You are married with no children.  Both you and your husband have good jobs, but you have been living the high life and beyond your means for a long time.  Then it happens, your hours are cut back.  Suddenly you realize that you can only make minimum payments on your credit card bills.

You and your husband sit down and go through all of your credit card bills and discover that you have almost $38,000 in credit card debt.  Both of you vow to cut back and apply as much money as possible to the debt so that you can pay off your credit cards within 3 years.  It is doable.  You stop buying clothes, eating out with your friends at lunch and start cooking dinner at home.  It is hard but you know it will be worth it in the end.

Six weeks later you get a call from a credit card company about a credit card that is in arrears.  You tell the caller that there must be a mistake as you don't have a credit card with that company.  The caller is adament that there is a credit card in her and her husband's name with a balance of $4,800 on it.  The woman tells the caller to call back tomorrow. 

That night when her husband comes home she confronts him about the "hidden" credit card.  He admits that yes there is a credit card in both of their names that he has hidden from her.  He has used it to buy whatever he has felt like buying because he deserves it.  The husband goes on to say that life is too short and it is only money.

What would you do? 

My Response to the 5th Case Scenario

I have enjoyed reading all of the responses.  For me, I would put a grocery gift card in the women's mail box so that it would be anonymous.  Then I would try to establish a relationship with her, involving other neighbors, so that she had some kind of support network.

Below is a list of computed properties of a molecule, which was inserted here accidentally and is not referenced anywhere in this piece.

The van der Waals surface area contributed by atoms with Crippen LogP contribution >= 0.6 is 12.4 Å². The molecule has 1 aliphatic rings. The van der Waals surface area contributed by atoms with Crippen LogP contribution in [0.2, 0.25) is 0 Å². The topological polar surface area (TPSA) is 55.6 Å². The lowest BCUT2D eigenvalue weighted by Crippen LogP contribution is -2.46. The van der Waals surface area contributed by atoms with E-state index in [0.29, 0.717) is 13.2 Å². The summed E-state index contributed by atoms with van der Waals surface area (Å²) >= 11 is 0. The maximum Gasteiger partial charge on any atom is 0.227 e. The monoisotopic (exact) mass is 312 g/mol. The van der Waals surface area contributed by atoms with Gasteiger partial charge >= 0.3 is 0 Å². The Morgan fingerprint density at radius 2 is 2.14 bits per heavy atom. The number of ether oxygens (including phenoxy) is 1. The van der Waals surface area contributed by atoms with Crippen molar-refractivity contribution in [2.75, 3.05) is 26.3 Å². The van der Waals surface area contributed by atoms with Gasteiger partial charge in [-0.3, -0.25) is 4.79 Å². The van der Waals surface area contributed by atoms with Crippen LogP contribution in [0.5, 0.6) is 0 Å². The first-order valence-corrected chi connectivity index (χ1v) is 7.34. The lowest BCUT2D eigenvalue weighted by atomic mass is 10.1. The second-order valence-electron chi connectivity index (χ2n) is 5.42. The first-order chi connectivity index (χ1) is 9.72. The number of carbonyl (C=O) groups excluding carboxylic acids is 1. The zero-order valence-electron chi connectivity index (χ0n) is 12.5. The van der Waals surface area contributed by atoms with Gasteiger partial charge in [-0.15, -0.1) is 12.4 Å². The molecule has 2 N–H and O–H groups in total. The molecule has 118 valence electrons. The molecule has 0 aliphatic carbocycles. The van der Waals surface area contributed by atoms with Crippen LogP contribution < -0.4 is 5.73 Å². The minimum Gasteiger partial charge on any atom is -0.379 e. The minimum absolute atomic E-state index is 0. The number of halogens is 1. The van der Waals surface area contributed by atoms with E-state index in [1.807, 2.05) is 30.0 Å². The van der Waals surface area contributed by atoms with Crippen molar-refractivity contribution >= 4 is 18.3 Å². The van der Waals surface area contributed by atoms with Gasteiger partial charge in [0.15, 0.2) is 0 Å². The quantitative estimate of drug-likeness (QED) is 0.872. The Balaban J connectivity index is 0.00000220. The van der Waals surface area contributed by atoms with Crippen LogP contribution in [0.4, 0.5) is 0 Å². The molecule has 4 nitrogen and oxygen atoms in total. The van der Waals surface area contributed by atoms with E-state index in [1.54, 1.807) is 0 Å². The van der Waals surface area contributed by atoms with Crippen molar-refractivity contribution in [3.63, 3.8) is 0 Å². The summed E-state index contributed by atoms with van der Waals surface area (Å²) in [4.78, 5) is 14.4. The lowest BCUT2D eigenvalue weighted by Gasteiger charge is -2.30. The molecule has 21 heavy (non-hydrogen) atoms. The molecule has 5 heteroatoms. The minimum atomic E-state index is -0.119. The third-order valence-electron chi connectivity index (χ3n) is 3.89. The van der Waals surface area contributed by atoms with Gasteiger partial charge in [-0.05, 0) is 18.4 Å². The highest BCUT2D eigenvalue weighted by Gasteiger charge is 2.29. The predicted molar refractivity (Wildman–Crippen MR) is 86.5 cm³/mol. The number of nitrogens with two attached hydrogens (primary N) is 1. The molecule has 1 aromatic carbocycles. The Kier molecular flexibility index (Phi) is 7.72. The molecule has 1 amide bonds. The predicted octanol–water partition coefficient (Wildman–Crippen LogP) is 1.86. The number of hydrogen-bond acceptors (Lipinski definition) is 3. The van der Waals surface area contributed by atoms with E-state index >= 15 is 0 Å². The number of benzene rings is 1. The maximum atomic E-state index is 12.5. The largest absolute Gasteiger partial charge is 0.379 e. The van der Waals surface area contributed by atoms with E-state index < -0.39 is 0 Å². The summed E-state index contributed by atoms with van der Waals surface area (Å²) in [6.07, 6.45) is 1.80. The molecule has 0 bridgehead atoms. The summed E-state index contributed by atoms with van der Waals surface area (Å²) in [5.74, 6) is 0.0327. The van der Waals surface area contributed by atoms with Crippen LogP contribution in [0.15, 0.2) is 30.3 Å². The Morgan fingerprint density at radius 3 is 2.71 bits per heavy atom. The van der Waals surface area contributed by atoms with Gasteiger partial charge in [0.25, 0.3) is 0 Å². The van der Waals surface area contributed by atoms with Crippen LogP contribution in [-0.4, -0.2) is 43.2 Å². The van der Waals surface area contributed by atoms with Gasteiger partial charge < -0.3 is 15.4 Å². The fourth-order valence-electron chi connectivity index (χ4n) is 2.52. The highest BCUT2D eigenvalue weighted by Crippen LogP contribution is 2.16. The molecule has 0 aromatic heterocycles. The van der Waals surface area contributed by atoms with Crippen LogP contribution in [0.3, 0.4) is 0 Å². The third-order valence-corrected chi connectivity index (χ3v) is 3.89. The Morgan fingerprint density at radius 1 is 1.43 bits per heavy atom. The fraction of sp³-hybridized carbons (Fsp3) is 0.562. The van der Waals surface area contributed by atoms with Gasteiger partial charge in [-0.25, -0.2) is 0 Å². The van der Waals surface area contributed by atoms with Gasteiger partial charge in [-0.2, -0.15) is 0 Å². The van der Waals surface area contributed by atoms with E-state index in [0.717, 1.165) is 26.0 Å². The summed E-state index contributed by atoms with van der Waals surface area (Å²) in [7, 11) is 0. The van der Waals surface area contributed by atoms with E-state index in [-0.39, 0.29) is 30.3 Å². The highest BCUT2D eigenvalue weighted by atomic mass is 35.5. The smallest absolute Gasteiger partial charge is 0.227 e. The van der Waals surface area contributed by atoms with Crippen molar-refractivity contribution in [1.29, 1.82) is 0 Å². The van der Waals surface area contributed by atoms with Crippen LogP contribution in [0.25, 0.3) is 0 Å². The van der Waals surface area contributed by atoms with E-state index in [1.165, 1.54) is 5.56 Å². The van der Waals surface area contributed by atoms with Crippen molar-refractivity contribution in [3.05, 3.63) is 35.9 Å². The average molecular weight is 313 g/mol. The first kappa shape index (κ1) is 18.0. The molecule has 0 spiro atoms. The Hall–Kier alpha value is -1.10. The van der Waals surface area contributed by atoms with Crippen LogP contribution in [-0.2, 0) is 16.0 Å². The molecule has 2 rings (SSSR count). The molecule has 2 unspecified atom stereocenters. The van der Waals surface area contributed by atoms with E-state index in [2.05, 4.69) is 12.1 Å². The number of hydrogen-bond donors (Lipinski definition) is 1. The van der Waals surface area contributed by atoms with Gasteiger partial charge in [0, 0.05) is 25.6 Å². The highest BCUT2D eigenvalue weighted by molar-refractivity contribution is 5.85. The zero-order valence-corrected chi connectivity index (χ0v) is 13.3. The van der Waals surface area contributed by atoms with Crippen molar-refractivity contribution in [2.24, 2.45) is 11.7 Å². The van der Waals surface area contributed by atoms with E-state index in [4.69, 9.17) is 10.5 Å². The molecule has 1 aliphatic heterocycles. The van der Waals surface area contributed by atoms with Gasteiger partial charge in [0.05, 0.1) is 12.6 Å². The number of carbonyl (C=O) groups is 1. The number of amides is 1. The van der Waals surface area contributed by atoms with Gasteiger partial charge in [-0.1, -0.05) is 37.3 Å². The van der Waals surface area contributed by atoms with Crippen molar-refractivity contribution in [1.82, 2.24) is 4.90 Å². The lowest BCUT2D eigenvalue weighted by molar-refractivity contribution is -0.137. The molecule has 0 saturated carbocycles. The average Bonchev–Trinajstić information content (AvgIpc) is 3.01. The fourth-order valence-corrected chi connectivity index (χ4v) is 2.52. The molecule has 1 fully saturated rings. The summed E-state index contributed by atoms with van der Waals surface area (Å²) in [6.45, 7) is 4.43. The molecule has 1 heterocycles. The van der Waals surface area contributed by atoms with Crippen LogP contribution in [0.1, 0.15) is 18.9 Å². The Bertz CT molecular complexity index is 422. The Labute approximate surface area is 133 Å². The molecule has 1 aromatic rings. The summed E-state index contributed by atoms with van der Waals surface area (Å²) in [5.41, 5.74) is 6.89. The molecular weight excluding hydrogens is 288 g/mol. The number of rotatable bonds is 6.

June 08, 2011

Tightwad Gazette II - Day 33 - June 8th

Well, here it is, the last reading of the Tightwad Gazette II. Amy ends the book with a discussion of wealth and frugality. I quoted quite a bit of what she wrote because I wanted to get her point across.

Page 263 – The Twilight Phone Zone

In this article, Amy talked about the mire of phone companies and long distance rates and researching to get the best deal. This advice is still true today, except now there are cell phones and cell phone companies that we must deal with. Combine that with whether to have both a land line and a cell phone or to have a cell phone or a land line alone and you end up getting a little blurry eyed trying to compare companies and deals.

There are still bargains to be had today and you need to spend some time researching what your “needs” are. Do you need all of those minutes and extras? Can you live with a basic cell phone or do you “need” a smart phone? What can you live without and so on?

It may take time to do the research necessary to find a cell phone or land line service that fits into your budget. But the savings alone is with the time you spend doing this research.


When you have burned on gunk on pots and pans, simply put enough water into a pot to cover the stain. Add 2 tablespoons of dishwasher powder detergent. Boil for 15 to 30 minutes. This also works for dirty burner plates if boiled in a pot of water.